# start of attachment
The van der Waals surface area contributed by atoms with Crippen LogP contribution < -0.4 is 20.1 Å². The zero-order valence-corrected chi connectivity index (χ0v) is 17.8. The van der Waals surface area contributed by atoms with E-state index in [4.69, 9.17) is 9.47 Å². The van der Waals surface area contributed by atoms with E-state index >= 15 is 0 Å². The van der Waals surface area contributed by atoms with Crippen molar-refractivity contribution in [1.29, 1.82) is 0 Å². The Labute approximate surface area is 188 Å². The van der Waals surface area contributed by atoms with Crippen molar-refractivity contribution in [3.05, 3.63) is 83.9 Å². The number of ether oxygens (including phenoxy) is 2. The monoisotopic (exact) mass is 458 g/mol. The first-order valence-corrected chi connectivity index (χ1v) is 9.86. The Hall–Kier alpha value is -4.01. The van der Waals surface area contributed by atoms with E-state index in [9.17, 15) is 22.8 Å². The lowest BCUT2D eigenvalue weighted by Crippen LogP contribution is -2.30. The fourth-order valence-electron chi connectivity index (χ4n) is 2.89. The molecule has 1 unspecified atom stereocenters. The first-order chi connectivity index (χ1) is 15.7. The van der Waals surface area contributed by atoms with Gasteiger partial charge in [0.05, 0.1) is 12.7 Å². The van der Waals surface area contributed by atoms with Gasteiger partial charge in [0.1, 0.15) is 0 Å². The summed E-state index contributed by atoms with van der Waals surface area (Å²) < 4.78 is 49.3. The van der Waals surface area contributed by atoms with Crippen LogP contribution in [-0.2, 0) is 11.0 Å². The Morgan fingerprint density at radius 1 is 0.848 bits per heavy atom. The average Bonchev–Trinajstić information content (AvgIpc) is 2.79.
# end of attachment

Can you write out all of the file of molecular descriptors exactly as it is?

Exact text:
The van der Waals surface area contributed by atoms with Crippen LogP contribution < -0.4 is 20.1 Å². The zero-order valence-corrected chi connectivity index (χ0v) is 17.8. The van der Waals surface area contributed by atoms with E-state index in [4.69, 9.17) is 9.47 Å². The van der Waals surface area contributed by atoms with E-state index >= 15 is 0 Å². The van der Waals surface area contributed by atoms with Crippen molar-refractivity contribution in [1.29, 1.82) is 0 Å². The Labute approximate surface area is 188 Å². The van der Waals surface area contributed by atoms with Crippen molar-refractivity contribution in [3.05, 3.63) is 83.9 Å². The number of ether oxygens (including phenoxy) is 2. The monoisotopic (exact) mass is 458 g/mol. The first-order valence-corrected chi connectivity index (χ1v) is 9.86. The Hall–Kier alpha value is -4.01. The van der Waals surface area contributed by atoms with E-state index in [9.17, 15) is 22.8 Å². The lowest BCUT2D eigenvalue weighted by Crippen LogP contribution is -2.30. The fourth-order valence-electron chi connectivity index (χ4n) is 2.89. The molecule has 1 unspecified atom stereocenters. The first-order chi connectivity index (χ1) is 15.7. The van der Waals surface area contributed by atoms with Gasteiger partial charge in [0.05, 0.1) is 12.7 Å². The van der Waals surface area contributed by atoms with Gasteiger partial charge in [0.1, 0.15) is 0 Å². The summed E-state index contributed by atoms with van der Waals surface area (Å²) < 4.78 is 49.3. The van der Waals surface area contributed by atoms with Crippen LogP contribution in [-0.2, 0) is 11.0 Å². The Morgan fingerprint density at radius 1 is 0.848 bits per heavy atom. The average Bonchev–Trinajstić information content (AvgIpc) is 2.79.